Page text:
Policy Focus: Anti-Hunger Programs and the Lame Duck Session
Decisions Made Now Will Have Long-Term Effects
Shortly after returning from an August recess, Congress left town again to campaign. To keep the government running through the end of March, Congress passed a short-term budget agreement, leaving important legislation for after the election. During the lame duck session, Congress will attend to the farm bill, expiration of the 2001 and 2003 tax cuts, the impending $1.2 trillion across-the-board spending cuts, and the nation’s long-term deficit issues.
Because Congress couldn’t agree on policy, the farm bill technically expired on October 1. However, the U.S. Department of Agriculture will continue to run its programs until the end of the year. The Supplemental Nutrition Assistance Program (SNAP, formerly food stamps) and international food aid are secure for now because the temporary budget agreement included provisions that ensure funding for them through the end of March.
Congress will still be under pressure to act on a farm bill before the end of 2012, whether with a full five-year reauthorization or a last-minute temporary extension. Federal farm commodity price supports, which subsidize agricultural commodities, will revert to their 1949 levels if Congress fails to act by January 1, 2013.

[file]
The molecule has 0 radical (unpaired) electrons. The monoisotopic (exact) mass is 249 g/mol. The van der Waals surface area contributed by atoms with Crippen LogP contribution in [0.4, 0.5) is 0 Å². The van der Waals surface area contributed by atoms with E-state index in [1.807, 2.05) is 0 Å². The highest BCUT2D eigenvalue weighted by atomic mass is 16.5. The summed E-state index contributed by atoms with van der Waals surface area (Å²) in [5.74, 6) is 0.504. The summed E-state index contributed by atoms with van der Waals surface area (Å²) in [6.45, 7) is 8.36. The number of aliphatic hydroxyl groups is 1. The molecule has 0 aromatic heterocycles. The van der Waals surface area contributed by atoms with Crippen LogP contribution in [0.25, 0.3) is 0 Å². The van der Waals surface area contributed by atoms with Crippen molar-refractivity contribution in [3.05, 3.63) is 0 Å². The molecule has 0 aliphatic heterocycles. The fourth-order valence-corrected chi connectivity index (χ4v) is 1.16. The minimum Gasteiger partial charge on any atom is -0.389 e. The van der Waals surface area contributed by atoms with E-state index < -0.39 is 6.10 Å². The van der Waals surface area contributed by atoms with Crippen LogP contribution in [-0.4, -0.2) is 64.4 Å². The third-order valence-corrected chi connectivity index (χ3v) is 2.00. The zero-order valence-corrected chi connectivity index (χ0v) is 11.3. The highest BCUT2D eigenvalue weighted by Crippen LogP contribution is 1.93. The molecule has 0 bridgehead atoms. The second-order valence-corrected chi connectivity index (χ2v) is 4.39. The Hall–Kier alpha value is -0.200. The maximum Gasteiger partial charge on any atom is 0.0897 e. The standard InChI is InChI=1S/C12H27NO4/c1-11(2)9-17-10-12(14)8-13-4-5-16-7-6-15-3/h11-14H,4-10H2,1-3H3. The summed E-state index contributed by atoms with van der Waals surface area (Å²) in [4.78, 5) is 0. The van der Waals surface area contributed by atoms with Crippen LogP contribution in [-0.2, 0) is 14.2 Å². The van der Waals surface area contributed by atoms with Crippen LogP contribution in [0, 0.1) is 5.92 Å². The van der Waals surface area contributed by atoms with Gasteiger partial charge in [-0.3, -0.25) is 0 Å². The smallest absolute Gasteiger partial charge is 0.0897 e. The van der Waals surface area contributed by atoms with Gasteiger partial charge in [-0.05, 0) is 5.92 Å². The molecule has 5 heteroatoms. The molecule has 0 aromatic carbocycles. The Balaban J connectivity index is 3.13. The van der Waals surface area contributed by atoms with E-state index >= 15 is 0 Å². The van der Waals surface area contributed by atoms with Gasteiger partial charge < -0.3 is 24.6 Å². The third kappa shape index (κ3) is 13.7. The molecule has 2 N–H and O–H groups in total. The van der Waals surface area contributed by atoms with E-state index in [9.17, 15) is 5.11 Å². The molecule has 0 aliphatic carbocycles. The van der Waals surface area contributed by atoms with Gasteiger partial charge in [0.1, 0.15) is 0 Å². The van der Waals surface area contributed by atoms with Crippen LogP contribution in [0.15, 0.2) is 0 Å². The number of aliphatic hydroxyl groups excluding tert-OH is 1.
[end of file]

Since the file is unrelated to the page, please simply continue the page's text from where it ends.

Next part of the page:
In early August, Reps. Jim McGovern (D-Mass.), Rosa DeLauro (D-Conn.), George Miller (D-Calif.), and Marcia Fudge (D-Ohio) introduced H. Res. 760, a resolution rejecting cuts to SNAP in the proposed House farm bill. The resolution is nonbinding but it is an opportunity for members of Congress to show strong support for SNAP. By the end of September, Bread’s grassroots advocates helped acquire 82 cosponsors.
Bipartisan discussions are underway to develop a plan to meet the nation’s fiscal challenges. Key senators, known as the Gang of Eight, are working furiously behind the scenes to reach a deal, which they hope to unveil soon after the elections.
This is a critical moment for Bread for the World members to make their voices heard and help shape far-reaching legislation. For the sake of the country’s fiscal health and economic stability, Congress must address our long-term deficits. However, Congress must do so in a way that maintains a commitment to ending hunger and poverty in the United States and around the world. The current budget discussions in Congress won’t just affect hungry and poor people this year and next year. These decisions will determine the funding for anti-hunger and anti-poverty programs for the next decade and beyond.
If there ever was a time to call for a circle of protection, it is now. We must push Congress to enact a deficit reduction plan that is balanced and bipartisan and that truly incorporates a circle of protection around funding for hungry and poor people.
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